The “Quality Time” Approach
This isn’t the best technique, as this is only used when a critical peripheral has failed, rendering playing a simulation impossible. The driving wheel has given up the ghost, the TrackIR was stepped on, or the video card has fried, turning the simulation into little more than a Jackson Pollock screen saver. There isn’t much else one can do but sit down with the wife and watch some late evening television. The problem is that she has become so used to having the television remote in her hands from 9:30 to 11:00 p.m. on specific nights of the week that one is officially intruding on her space.
“No, I am not changing the channel.”
“I’m sorry, I haven’t asked to change the channel; I was only asking what it is that is on television in the evenings.”
“Top Model, Top Chef and Top Designer. I’m also watching Trading Spaces and Survivor, and since they’re all on different channels I’m flipping between them.”
“Oh, I had no idea watching television was so involved.”
“It is when all the shows are nearing the end and I want to see who wins.”
[One hour of trying to catch up with four shows being flipped between with an expert hand later, all the time asking questions that are clearly becoming more and more irritating.]
“Is Mythbusters on?”
“Possibly. There may also be some sort of show on WWII with archival footage you’ve seen a thousand times with the same narration that varies only in that it is delivered by a different reader in a slightly different order than the fifteen other documentaries on the same subject. And a program about bugs.”
“Isn’t this one of your flying nights?”
“Yeah, but my pedals are fried and I broke my Vector clip.”
“Get new ones. Go in the back room, research the best price, and order it.”
“In the meantime, remember that when you fly online I do my best not to disturb you out of respect and to give you a little ‘me time.’ This is my flying online time.”
She’s right, of course. In fact, I’m far less courteous when she comes into the computer room and I’m fighting it out in the ethosphere.
The “Services Otherwise Rendered” Approach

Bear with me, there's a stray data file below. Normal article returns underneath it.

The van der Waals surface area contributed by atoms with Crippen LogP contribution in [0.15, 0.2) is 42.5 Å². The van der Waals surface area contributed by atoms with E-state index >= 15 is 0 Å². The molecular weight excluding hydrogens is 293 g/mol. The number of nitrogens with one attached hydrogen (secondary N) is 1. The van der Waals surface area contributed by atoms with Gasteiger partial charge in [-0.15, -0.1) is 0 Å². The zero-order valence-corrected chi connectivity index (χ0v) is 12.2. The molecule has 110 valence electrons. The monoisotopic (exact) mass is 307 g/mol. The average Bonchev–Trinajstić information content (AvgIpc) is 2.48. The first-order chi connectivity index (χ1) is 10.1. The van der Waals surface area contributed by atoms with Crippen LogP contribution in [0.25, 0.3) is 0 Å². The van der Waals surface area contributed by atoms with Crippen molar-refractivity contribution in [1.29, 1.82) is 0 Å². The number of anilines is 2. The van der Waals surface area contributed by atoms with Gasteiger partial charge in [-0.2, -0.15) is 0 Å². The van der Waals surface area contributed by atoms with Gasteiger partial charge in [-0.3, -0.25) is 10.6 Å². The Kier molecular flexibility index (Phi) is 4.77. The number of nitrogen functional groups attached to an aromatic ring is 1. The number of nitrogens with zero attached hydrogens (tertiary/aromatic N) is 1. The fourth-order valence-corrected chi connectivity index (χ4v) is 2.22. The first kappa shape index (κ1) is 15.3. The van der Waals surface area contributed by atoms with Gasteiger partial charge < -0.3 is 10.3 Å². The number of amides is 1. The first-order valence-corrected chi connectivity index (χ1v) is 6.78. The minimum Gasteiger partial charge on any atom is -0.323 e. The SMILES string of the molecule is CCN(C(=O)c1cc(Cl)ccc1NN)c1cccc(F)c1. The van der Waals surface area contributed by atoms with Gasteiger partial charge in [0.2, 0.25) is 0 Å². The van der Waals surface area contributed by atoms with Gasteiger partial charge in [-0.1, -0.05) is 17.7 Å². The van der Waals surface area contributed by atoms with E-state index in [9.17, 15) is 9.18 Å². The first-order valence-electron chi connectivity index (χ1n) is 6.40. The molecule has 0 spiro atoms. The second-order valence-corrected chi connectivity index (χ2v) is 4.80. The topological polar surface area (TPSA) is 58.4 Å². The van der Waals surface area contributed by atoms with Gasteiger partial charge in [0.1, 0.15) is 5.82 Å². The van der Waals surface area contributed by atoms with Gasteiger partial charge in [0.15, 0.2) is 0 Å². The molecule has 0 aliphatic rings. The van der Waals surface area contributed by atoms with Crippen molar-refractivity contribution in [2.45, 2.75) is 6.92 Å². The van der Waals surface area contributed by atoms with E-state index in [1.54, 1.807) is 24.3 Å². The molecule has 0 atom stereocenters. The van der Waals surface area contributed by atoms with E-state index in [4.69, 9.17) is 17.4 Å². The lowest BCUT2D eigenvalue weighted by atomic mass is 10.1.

I, like most men, can be something of a handyman when the need arises. When something breaks, I usually give it a shot in repairing or replacing it. Garage door openers, garbage disposals, gutter cleaning, brake pads, VCR’s and cassette tapes, and even busted pipes and stopped up drains are well within my skill set. Each of these things have a value to them in that I’ve saved us money that we would otherwise have to pay someone else to do. When the water line coming into the house burst, for example, it cost me a whopping four dollars and seventy cents to repair. Had a plumber come out to do it, the price tag would have been a couple hundred bucks. Leveraging the savings against the forty dollars of a TrackIR PRO headset clip with the LED emitters and the USB pass-through power cable (said just like that) is easy stuff.
The “Unethical” Approach
I don’t use these techniques, which involve intentionally damaging, by act or omission, components. I left my crappy set of headphones on the computer chair once and they were broken when my son leapt into the chair to play some Age of Empires. I’ve replaced crappy keyboards after accidentally spilling coffee into them, but it was never willful. And, as much as I’d like to bend the rules, I always stick to my promise of talking to my wife before spending what I consider “big bucks” on computer components and peripherals. However, I do grin when I read about the suggestion to put peanut butter on the HOTAS or rudder pedal cord in order to get the household pet to “encourage” an upgrade.